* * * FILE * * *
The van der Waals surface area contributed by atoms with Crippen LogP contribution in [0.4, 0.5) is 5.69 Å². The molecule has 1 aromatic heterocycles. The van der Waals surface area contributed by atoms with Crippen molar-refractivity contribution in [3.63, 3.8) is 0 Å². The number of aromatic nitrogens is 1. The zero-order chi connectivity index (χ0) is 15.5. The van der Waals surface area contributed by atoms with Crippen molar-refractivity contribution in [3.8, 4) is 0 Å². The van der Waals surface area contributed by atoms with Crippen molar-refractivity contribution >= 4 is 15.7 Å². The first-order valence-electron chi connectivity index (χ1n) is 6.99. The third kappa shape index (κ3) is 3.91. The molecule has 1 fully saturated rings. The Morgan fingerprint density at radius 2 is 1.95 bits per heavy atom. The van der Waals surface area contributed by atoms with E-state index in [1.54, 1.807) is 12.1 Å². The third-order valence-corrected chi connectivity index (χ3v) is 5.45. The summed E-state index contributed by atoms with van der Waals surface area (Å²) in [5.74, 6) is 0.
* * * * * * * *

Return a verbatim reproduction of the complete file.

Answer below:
The van der Waals surface area contributed by atoms with Crippen LogP contribution in [0.4, 0.5) is 5.69 Å². The molecule has 1 aromatic heterocycles. The van der Waals surface area contributed by atoms with Crippen molar-refractivity contribution in [3.63, 3.8) is 0 Å². The number of aromatic nitrogens is 1. The zero-order chi connectivity index (χ0) is 15.5. The van der Waals surface area contributed by atoms with Crippen molar-refractivity contribution in [3.8, 4) is 0 Å². The van der Waals surface area contributed by atoms with Crippen molar-refractivity contribution >= 4 is 15.7 Å². The first-order valence-electron chi connectivity index (χ1n) is 6.99. The third kappa shape index (κ3) is 3.91. The molecule has 1 fully saturated rings. The Morgan fingerprint density at radius 2 is 1.95 bits per heavy atom. The van der Waals surface area contributed by atoms with E-state index in [1.54, 1.807) is 12.1 Å². The third-order valence-corrected chi connectivity index (χ3v) is 5.45. The summed E-state index contributed by atoms with van der Waals surface area (Å²) in [5.74, 6) is 0.